Thursday, April 16, 2015

Bluebonnet Baby

'Tis that time of year again in Austin when my Facebook feed gets flooded with photos of adorable children frolicking in fields of native Texas bluebonnets.

This year I bent to the pressure and took Iyla to the Lady Bird Johnson Wildflower Center for her own little photo shoot. The results are pretty cute if I do say so myself, and we had a blast exploring all of the fun activities the Wildflower Center has to offer.

Without further adieu, I bring you Iyla's 2015 Bluebonnet Extravaganza:

Tuesday, April 14, 2015

The Infamous Easter of 2015

You may remember the Infamous Easter of 2013?

Well, 2015 ended up being quite a doozy as well.

Easter weekend itself was quiet and lovely. We took Iyla to a local Easter egg hunt, complete with a visit from the Easter Bunny. The egg hunt was hilarious. All of the kids were lined up in a huge circle awaiting the signal to go gather eggs, and when the signal came, Iyla made a beeline toward the Easter Bunny- caring nothing about collecting eggs (I grabbed a couple in her honor!)

She loved watching the Easter Bunny from afar, but wasn't too hip to get up and personal with him.

Curious observation from a safe distance

The terror! 

"Papa help me!"

Come Easter morning, Iyla made out quite well with her loot:

I fully blame infertility for this Easter spoiling, as I had just come off an unsuccessful IVF cycle and only have one kiddo to properly dote on. Plus- that play house was a mere $11 at a local resale store!

New books to read and color in

We hosted an Easter celebration with my family the weekend after Easter proper. Iyla was super excited to wear her fancy dress (she's a girly-girl through and through!), and promptly went to work devouring many "Mimi crackers" from my mom.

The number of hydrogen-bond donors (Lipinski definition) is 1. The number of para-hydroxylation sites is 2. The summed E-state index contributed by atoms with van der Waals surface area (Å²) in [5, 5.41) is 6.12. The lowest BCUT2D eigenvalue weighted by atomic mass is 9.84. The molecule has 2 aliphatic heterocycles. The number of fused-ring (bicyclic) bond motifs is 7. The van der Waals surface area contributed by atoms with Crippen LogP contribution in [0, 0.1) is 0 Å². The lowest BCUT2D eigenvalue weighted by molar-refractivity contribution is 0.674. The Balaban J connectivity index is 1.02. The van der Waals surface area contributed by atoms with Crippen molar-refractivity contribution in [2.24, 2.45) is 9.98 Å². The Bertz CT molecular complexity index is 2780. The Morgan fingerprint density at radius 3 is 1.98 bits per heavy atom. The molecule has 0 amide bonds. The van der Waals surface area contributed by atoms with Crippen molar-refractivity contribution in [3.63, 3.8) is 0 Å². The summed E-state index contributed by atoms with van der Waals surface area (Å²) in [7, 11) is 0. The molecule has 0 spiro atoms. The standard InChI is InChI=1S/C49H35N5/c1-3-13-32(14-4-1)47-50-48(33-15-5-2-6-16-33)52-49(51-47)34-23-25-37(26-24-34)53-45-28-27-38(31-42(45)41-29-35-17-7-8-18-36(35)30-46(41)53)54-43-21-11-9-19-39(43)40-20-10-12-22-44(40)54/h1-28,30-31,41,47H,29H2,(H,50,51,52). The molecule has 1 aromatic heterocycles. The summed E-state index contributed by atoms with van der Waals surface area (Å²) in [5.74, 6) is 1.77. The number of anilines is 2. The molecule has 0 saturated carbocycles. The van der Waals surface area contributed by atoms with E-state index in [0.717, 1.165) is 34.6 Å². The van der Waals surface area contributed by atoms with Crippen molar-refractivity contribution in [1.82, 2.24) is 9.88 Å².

Here are a few shots from our day with family:

We all couldn't get enough of sweet baby Sam! Seeing Iyla with her admittedly made my Mama heart ache; I so hope that someday she gets to have her own baby sibling to adore. 

I still can't stop laughing at this shot

How the teenage boys spent the day

Dinner time! Per our norm, we catered most of the meal. I am not super adept in the kitchen, as evidenced by my burning the dinner rolls while trying to heat them up (I ended up cutting off the burnt bottoms of every.single.roll).


We had a lovely day with everyone. Come evening, Iyla was happily singing and dancing when I noticed it was past her bedtime. She gave goodnight hugs to the family and we headed upstairs to start her bedtime routine. 

I set her down at the top of the stairs and let her know it was time to sit on the potty. Instead, she made a beeline for her room- saying she wanted to go 'ni-night' first. She was one tired little girl! 

I followed Iyla into her room to grab her pajamas, then watched as she ran toward her bed, tripped, and fell face first into her bed's wooden toddler rail.

I knew instantly it was bad. Every hair on my body stood alert as my heart dropped to my stomach.

In the few seconds between Iyla's shock and her subsequent wails I scooped her into my arms to comfort her and assess the damage. I immediately noticed a large gash on her chin, and yelled down the stairs for someone to please send BC up quickly.

When he arrived he took one look at her and said we needed to head to the ER.

Our poor baby girl was SO tired and confused and just wanted to go to bed. Instead, I had to carefully change her out of her blood-soaked Easter dress and into comfy pajamas toward the long night ahead. I told her we were going to have a silly night, and that she would get to watch lots of her beloved videos on the iPad.